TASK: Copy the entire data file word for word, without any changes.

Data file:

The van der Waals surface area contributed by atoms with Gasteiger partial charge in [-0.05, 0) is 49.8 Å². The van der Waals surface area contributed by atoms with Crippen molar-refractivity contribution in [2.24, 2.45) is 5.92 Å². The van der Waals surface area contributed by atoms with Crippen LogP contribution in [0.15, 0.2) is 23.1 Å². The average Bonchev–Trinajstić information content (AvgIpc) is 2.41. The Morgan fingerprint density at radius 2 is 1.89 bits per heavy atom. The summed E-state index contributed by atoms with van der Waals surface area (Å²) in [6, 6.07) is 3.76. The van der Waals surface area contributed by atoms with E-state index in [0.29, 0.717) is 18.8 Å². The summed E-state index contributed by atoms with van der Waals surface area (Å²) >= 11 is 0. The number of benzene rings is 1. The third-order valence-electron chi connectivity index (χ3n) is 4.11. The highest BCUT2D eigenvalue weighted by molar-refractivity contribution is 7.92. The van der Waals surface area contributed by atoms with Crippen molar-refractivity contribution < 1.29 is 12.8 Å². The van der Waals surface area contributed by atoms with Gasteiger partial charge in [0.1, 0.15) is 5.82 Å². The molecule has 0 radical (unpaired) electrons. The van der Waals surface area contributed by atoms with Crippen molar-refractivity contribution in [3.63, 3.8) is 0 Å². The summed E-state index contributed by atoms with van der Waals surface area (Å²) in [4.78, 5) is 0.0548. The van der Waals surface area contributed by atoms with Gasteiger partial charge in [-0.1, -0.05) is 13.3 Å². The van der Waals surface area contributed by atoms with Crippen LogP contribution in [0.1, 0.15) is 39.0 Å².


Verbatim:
The van der Waals surface area contributed by atoms with Gasteiger partial charge in [-0.05, 0) is 49.8 Å². The van der Waals surface area contributed by atoms with Crippen molar-refractivity contribution in [2.24, 2.45) is 5.92 Å². The van der Waals surface area contributed by atoms with Crippen LogP contribution in [0.15, 0.2) is 23.1 Å². The average Bonchev–Trinajstić information content (AvgIpc) is 2.41. The Morgan fingerprint density at radius 2 is 1.89 bits per heavy atom. The summed E-state index contributed by atoms with van der Waals surface area (Å²) in [6, 6.07) is 3.76. The van der Waals surface area contributed by atoms with E-state index in [0.29, 0.717) is 18.8 Å². The summed E-state index contributed by atoms with van der Waals surface area (Å²) >= 11 is 0. The number of benzene rings is 1. The third-order valence-electron chi connectivity index (χ3n) is 4.11. The highest BCUT2D eigenvalue weighted by molar-refractivity contribution is 7.92. The van der Waals surface area contributed by atoms with Crippen molar-refractivity contribution < 1.29 is 12.8 Å². The van der Waals surface area contributed by atoms with Gasteiger partial charge in [0.1, 0.15) is 5.82 Å². The molecule has 0 radical (unpaired) electrons. The van der Waals surface area contributed by atoms with Crippen molar-refractivity contribution in [3.63, 3.8) is 0 Å². The summed E-state index contributed by atoms with van der Waals surface area (Å²) in [4.78, 5) is 0.0548. The van der Waals surface area contributed by atoms with Gasteiger partial charge in [-0.1, -0.05) is 13.3 Å². The van der Waals surface area contributed by atoms with Crippen LogP contribution in [0.1, 0.15) is 39.0 Å².